Even in folktales that lack an explicit religious agenda, the union of a human and an animal has theological implications. Midas Dekkers has suggested that the myth of Leda impregnated by Zeus as a swan is the source of the myth of Mary impregnated by God: "Christ was born of a virgin and a dove; Christianity too is founded on bestiality.... Bestiality is present at the very cradle of Christianity. Bestial tendencies can be discerned not only in the Christ child himself, but in the gathering assembled round the crib" (Dekkers, 1994: 9-10). The assembled animals are evidence not so much of the bestial parentage of the Christ child but of his place in the mythology of the Family Romance. For Jesus, following the pattern of the birth of the hero already established by Oedipus, Romulus and Remus, and many others (and later continued in Tarzan and Mowgli), is taken from his noble parents (in this case, God) and nurtured by animals before being raised by parents of lower birth (Dundes, 1990). Like all the children of Leda and her swan, Jesus "is at the same time the product of bestiality (man x animal) and of theogamy (god x man).... Human beings are, so to speak, marrying both beneath and above their station" (Dekkers, 1994: 10).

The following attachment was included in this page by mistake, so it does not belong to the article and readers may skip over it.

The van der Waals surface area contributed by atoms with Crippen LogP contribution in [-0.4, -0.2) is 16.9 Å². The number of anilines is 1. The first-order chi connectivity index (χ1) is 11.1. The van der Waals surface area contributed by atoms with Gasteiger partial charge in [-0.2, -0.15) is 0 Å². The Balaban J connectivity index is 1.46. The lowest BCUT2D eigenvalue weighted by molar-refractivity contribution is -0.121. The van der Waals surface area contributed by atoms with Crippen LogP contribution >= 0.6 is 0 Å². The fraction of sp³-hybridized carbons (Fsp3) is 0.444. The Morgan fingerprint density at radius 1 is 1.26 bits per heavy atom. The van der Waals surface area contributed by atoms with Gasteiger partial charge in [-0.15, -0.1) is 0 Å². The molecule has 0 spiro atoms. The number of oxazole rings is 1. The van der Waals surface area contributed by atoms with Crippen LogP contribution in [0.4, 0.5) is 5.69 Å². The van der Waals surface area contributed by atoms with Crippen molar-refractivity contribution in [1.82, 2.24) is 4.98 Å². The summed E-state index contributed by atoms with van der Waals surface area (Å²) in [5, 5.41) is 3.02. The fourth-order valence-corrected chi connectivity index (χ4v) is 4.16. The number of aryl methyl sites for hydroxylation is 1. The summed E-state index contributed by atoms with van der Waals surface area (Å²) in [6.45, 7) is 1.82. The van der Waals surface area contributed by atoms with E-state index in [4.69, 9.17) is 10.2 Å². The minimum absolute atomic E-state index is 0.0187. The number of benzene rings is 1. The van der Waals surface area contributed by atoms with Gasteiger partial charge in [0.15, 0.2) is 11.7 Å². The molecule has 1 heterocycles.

The donkey has special meaning in Christian mythology, as Gerard Kornelis van het Reve argued in 1966-1997:
Whether God is a Lamb with bloodily pierced feet or a
one year-old, mousey grey donkey, which allows itself to
be possessed by me at length three times in succession in its
Secret Opening, what difference does it make as long as He
takes away the sins of the world, and has pity on us all? ... I
shall put bandages around His hooves, so that I shall not
receive too many grazes when He thrashes about at the
moment of orgasm (cited in Dekkers, 1994: 127-28).
Here we may be reminded of Apuleius's famous pornographic novel of the man who turned into a golden ass. The Dutch parliament may well have suspected the lecherous spirit of Apuleius, rather than the devout spirit of Saint Francis, hovering over this argument, for it accused van het Reve of sacrilege.
THE MUTILATED EQUINE FOOT